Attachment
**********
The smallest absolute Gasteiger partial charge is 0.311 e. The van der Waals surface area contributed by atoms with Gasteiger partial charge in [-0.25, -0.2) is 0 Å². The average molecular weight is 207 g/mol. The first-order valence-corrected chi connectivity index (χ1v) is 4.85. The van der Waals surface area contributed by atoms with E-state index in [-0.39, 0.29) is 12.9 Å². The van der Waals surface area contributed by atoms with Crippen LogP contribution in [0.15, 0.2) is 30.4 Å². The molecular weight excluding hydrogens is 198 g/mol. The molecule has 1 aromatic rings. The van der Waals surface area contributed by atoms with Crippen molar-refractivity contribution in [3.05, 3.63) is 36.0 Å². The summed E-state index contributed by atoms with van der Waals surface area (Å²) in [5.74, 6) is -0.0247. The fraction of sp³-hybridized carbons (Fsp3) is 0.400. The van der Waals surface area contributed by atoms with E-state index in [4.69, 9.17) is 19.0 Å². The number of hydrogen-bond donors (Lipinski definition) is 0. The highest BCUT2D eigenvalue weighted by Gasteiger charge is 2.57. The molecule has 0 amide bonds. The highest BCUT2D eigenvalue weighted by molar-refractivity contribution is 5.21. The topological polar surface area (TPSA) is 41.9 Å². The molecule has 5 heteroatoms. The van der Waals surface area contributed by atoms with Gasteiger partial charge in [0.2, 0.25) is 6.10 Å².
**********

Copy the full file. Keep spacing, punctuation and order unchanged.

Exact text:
The smallest absolute Gasteiger partial charge is 0.311 e. The van der Waals surface area contributed by atoms with Gasteiger partial charge in [-0.25, -0.2) is 0 Å². The average molecular weight is 207 g/mol. The first-order valence-corrected chi connectivity index (χ1v) is 4.85. The van der Waals surface area contributed by atoms with E-state index in [-0.39, 0.29) is 12.9 Å². The van der Waals surface area contributed by atoms with Crippen LogP contribution in [0.15, 0.2) is 30.4 Å². The molecular weight excluding hydrogens is 198 g/mol. The molecule has 1 aromatic rings. The van der Waals surface area contributed by atoms with Crippen molar-refractivity contribution in [3.05, 3.63) is 36.0 Å². The summed E-state index contributed by atoms with van der Waals surface area (Å²) in [5.74, 6) is -0.0247. The fraction of sp³-hybridized carbons (Fsp3) is 0.400. The van der Waals surface area contributed by atoms with E-state index in [4.69, 9.17) is 19.0 Å². The number of hydrogen-bond donors (Lipinski definition) is 0. The highest BCUT2D eigenvalue weighted by Gasteiger charge is 2.57. The molecule has 0 amide bonds. The highest BCUT2D eigenvalue weighted by molar-refractivity contribution is 5.21. The topological polar surface area (TPSA) is 41.9 Å². The molecule has 5 heteroatoms. The van der Waals surface area contributed by atoms with Gasteiger partial charge in [0.2, 0.25) is 6.10 Å².